St Andrew’s Anglican Church

– deconsecrated (Private Property NO PUBLIC ACCESS)

Written and compiled by Micheala Gilligan with thanks to the research and writing of the late Cynthia Hunter – historian and the late Jackie Youldon

The beautiful little stone church is especially interesting, given that it is only one of three buildings left in Seaham that are obviously historic and visible to the public. The other buildings – The School of Arts and Tom’s cottage are all that remain from the devastating 1939 bush fire which ravaged the village and local district. (In fact heat wave conditions in NSW and Victoria in that January 1939 were extreme. Many lives were lost and properties destroyed. Five people died in Singleton where temperatures reached 121° F (49.4C). Fires swept through many parts of the Hunter Valley.) Only two historic private homes remain and they are not visible from the roads. St Andrews Church is ‘iconic’ Seaham.

The religious and spiritual needs of the area were met by Rev. George Middleton who was chaplain at Newcastle from 1821. From 1837 he served the parishes of Butterwick, Seaham and Hinton but there was no church building in his district – he conducted marriages from his home in Hinton. After his death in 1848, on 14 December, Rev. Josiah Rodwell was licensed as Minister of the United parishes of Butterwick, Seaham and Morpeth, Seaham appeared on the stipend list for the first time in 1855.

The local population must have felt a need for their own church and  in 1858 the residents began to raise funds to erect a church.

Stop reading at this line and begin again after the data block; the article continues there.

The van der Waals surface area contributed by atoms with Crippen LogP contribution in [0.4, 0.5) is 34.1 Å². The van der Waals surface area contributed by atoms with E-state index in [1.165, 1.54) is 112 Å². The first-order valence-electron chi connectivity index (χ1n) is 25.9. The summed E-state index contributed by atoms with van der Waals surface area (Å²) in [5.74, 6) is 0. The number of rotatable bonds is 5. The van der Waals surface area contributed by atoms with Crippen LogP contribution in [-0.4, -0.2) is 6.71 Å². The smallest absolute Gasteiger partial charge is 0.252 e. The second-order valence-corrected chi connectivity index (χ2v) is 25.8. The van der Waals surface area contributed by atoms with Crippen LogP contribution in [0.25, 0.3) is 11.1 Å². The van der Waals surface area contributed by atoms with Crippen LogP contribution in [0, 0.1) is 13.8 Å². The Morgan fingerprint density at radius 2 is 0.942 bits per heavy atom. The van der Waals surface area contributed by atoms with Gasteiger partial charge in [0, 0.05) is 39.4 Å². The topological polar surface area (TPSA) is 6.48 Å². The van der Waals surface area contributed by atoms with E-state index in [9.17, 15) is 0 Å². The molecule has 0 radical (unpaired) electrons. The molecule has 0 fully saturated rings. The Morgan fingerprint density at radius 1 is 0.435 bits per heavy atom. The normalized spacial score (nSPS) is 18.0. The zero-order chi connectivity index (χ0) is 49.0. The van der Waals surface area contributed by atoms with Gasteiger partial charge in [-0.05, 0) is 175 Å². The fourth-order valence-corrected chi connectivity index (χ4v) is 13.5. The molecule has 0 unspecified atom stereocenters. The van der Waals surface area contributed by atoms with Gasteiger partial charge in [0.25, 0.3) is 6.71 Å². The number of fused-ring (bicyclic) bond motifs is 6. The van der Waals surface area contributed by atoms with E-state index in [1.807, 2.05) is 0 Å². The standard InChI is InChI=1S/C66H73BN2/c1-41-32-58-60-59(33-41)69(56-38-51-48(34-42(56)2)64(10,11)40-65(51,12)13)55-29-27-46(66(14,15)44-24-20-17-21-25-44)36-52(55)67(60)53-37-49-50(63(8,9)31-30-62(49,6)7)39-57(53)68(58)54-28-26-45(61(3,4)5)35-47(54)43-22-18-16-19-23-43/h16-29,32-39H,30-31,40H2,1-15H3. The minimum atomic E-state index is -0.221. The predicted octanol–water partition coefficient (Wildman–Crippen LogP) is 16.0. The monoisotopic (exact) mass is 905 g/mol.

Donations rolled in £20 from the Church Society from the Bishop, and £2.15.0 for a bell. A further £127.18.6 was raised, probably in the usual fashion at a dance in the barn of one of the locals. A Seaham Church Building Fund was established. Many donors lived outside the district. ‘Even firm Presbyterians contributed generously.’ Alexander Warren gave £15, George Mosman £3 and Henry Carmichael £1.10. John Ireland of Berry and Lea gave £5 as well as ‘the drawing of the stone’ believed to be from the Glen Oak quarry. Cedar was supplied from Glen William by a Mr Elbourne. The pews and altar were constructed by J. Wallace, a Seaham resident. The total cost of building the church was £382.10.0 – the bulk of which was to the builder J. Hesp.

The church was built in ‘early English style’ with rock quarried from Glen Oak on land which the government had set aside for a church and school in 1848. The roughly rectangular stones were cemented together for the main structure, shaped stones used for the buttress. The building was completed with a slate roof and terracotta capping. The foundation (corner) stone had been laid by Rt.Rev William Tyrrell on 28 March 1860, a ceremony to which the entire community was invited. The porch was added in a different stone around 1908 and in 1921 a new roof was built. More restoration in 1981 returned the church to it’s former beauty.

The church was deconsecrated in February 2019 and sold at auction in May 2019

The church was opened by the Bishop for divine service on 17 January 1861.